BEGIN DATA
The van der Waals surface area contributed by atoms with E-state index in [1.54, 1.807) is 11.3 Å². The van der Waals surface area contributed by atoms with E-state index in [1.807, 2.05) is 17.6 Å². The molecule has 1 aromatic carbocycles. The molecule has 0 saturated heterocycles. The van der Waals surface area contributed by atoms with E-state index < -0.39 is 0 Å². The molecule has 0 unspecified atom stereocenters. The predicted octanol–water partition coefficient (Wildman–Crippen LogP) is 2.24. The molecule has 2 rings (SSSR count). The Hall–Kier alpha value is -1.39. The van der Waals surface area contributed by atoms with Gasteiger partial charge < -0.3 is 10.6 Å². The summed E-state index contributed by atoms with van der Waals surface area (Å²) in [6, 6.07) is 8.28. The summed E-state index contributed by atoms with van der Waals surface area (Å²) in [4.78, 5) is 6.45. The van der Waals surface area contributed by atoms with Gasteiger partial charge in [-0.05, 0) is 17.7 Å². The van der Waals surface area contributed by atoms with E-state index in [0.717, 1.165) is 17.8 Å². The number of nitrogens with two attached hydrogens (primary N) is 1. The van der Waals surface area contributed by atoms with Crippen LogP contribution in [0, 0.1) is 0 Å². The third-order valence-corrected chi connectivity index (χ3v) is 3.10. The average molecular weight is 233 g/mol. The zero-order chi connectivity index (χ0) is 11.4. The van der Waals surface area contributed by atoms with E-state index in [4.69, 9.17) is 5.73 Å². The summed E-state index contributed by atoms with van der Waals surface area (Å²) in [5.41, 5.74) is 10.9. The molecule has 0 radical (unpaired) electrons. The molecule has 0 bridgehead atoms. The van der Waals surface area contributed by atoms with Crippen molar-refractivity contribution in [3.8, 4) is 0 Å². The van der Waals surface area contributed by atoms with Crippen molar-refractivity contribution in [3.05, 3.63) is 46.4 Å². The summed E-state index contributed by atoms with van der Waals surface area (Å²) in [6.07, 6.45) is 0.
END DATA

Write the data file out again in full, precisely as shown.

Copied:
The van der Waals surface area contributed by atoms with E-state index in [1.54, 1.807) is 11.3 Å². The van der Waals surface area contributed by atoms with E-state index in [1.807, 2.05) is 17.6 Å². The molecule has 1 aromatic carbocycles. The molecule has 0 saturated heterocycles. The van der Waals surface area contributed by atoms with E-state index < -0.39 is 0 Å². The molecule has 0 unspecified atom stereocenters. The predicted octanol–water partition coefficient (Wildman–Crippen LogP) is 2.24. The molecule has 2 rings (SSSR count). The Hall–Kier alpha value is -1.39. The van der Waals surface area contributed by atoms with Gasteiger partial charge < -0.3 is 10.6 Å². The summed E-state index contributed by atoms with van der Waals surface area (Å²) in [6, 6.07) is 8.28. The summed E-state index contributed by atoms with van der Waals surface area (Å²) in [4.78, 5) is 6.45. The van der Waals surface area contributed by atoms with Gasteiger partial charge in [-0.05, 0) is 17.7 Å². The van der Waals surface area contributed by atoms with E-state index in [0.717, 1.165) is 17.8 Å². The number of nitrogens with two attached hydrogens (primary N) is 1. The van der Waals surface area contributed by atoms with Crippen LogP contribution in [0, 0.1) is 0 Å². The third-order valence-corrected chi connectivity index (χ3v) is 3.10. The average molecular weight is 233 g/mol. The zero-order chi connectivity index (χ0) is 11.4. The van der Waals surface area contributed by atoms with E-state index in [4.69, 9.17) is 5.73 Å². The summed E-state index contributed by atoms with van der Waals surface area (Å²) in [5.41, 5.74) is 10.9. The molecule has 0 radical (unpaired) electrons. The molecule has 0 bridgehead atoms. The van der Waals surface area contributed by atoms with Crippen molar-refractivity contribution in [3.8, 4) is 0 Å². The van der Waals surface area contributed by atoms with Crippen molar-refractivity contribution in [3.05, 3.63) is 46.4 Å². The summed E-state index contributed by atoms with van der Waals surface area (Å²) in [6.07, 6.45) is 0.